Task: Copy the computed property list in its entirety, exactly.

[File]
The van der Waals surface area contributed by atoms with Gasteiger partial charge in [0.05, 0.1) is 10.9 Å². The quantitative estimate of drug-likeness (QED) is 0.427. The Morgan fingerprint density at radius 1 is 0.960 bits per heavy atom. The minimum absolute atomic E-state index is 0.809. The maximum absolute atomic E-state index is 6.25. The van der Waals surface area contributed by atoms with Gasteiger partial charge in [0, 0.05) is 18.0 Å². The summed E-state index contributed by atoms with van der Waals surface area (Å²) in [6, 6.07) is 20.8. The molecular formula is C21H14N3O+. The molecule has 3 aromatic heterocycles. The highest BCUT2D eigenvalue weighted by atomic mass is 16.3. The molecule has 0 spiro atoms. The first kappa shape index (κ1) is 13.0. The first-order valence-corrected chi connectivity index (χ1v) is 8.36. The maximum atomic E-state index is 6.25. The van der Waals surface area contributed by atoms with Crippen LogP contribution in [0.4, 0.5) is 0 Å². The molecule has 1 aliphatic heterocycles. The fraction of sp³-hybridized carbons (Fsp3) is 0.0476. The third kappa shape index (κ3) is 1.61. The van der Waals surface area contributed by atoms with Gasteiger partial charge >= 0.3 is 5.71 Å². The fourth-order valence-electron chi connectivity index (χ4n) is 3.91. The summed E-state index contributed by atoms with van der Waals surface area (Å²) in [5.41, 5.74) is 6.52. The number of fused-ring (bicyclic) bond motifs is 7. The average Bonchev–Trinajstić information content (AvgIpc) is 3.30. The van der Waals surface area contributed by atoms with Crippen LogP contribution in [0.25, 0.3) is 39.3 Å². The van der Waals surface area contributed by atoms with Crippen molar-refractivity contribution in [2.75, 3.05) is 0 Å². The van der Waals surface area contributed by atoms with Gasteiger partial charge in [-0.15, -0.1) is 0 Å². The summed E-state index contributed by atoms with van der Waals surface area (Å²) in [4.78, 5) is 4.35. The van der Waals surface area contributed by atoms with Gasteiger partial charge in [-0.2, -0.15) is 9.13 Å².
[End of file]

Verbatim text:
The van der Waals surface area contributed by atoms with Gasteiger partial charge in [0.05, 0.1) is 10.9 Å². The quantitative estimate of drug-likeness (QED) is 0.427. The Morgan fingerprint density at radius 1 is 0.960 bits per heavy atom. The minimum absolute atomic E-state index is 0.809. The maximum absolute atomic E-state index is 6.25. The van der Waals surface area contributed by atoms with Gasteiger partial charge in [0, 0.05) is 18.0 Å². The summed E-state index contributed by atoms with van der Waals surface area (Å²) in [6, 6.07) is 20.8. The molecular formula is C21H14N3O+. The molecule has 3 aromatic heterocycles. The highest BCUT2D eigenvalue weighted by atomic mass is 16.3. The molecule has 0 spiro atoms. The first kappa shape index (κ1) is 13.0. The first-order valence-corrected chi connectivity index (χ1v) is 8.36. The maximum atomic E-state index is 6.25. The van der Waals surface area contributed by atoms with Crippen LogP contribution in [0.4, 0.5) is 0 Å². The molecule has 1 aliphatic heterocycles. The fraction of sp³-hybridized carbons (Fsp3) is 0.0476. The third kappa shape index (κ3) is 1.61. The van der Waals surface area contributed by atoms with Gasteiger partial charge >= 0.3 is 5.71 Å². The fourth-order valence-electron chi connectivity index (χ4n) is 3.91. The summed E-state index contributed by atoms with van der Waals surface area (Å²) in [5.41, 5.74) is 6.52. The number of fused-ring (bicyclic) bond motifs is 7. The average Bonchev–Trinajstić information content (AvgIpc) is 3.30. The van der Waals surface area contributed by atoms with Crippen LogP contribution in [0.25, 0.3) is 39.3 Å². The van der Waals surface area contributed by atoms with Crippen molar-refractivity contribution in [2.75, 3.05) is 0 Å². The van der Waals surface area contributed by atoms with Gasteiger partial charge in [-0.15, -0.1) is 0 Å². The summed E-state index contributed by atoms with van der Waals surface area (Å²) in [4.78, 5) is 4.35. The van der Waals surface area contributed by atoms with Gasteiger partial charge in [-0.2, -0.15) is 9.13 Å².